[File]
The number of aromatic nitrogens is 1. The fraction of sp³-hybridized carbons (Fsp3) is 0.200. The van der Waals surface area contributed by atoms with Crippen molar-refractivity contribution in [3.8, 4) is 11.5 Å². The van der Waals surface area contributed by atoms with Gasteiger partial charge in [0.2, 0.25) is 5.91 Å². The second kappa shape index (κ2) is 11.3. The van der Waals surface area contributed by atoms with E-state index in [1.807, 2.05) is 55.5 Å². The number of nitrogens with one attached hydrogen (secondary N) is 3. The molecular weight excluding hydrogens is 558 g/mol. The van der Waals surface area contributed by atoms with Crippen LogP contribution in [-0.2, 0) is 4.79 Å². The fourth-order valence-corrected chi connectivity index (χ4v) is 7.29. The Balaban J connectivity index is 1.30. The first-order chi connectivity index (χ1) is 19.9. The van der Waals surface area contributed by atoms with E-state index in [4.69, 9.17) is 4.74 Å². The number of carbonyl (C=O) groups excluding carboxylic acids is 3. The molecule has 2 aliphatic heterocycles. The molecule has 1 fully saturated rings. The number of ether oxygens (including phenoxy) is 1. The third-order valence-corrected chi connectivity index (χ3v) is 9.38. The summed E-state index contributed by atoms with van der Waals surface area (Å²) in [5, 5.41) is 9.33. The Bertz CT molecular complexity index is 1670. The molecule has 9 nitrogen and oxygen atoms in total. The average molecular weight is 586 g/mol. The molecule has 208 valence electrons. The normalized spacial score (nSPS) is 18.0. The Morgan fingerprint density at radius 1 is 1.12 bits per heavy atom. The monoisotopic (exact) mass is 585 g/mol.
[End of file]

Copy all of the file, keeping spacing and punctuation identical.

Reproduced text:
The number of aromatic nitrogens is 1. The fraction of sp³-hybridized carbons (Fsp3) is 0.200. The van der Waals surface area contributed by atoms with Crippen molar-refractivity contribution in [3.8, 4) is 11.5 Å². The van der Waals surface area contributed by atoms with Gasteiger partial charge in [0.2, 0.25) is 5.91 Å². The second kappa shape index (κ2) is 11.3. The van der Waals surface area contributed by atoms with E-state index in [1.807, 2.05) is 55.5 Å². The number of nitrogens with one attached hydrogen (secondary N) is 3. The molecular weight excluding hydrogens is 558 g/mol. The van der Waals surface area contributed by atoms with Crippen LogP contribution in [-0.2, 0) is 4.79 Å². The fourth-order valence-corrected chi connectivity index (χ4v) is 7.29. The Balaban J connectivity index is 1.30. The first-order chi connectivity index (χ1) is 19.9. The van der Waals surface area contributed by atoms with E-state index in [4.69, 9.17) is 4.74 Å². The number of carbonyl (C=O) groups excluding carboxylic acids is 3. The molecule has 2 aliphatic heterocycles. The molecule has 1 fully saturated rings. The number of ether oxygens (including phenoxy) is 1. The third-order valence-corrected chi connectivity index (χ3v) is 9.38. The summed E-state index contributed by atoms with van der Waals surface area (Å²) in [5, 5.41) is 9.33. The Bertz CT molecular complexity index is 1670. The molecule has 9 nitrogen and oxygen atoms in total. The average molecular weight is 586 g/mol. The molecule has 208 valence electrons. The normalized spacial score (nSPS) is 18.0. The Morgan fingerprint density at radius 1 is 1.12 bits per heavy atom. The monoisotopic (exact) mass is 585 g/mol.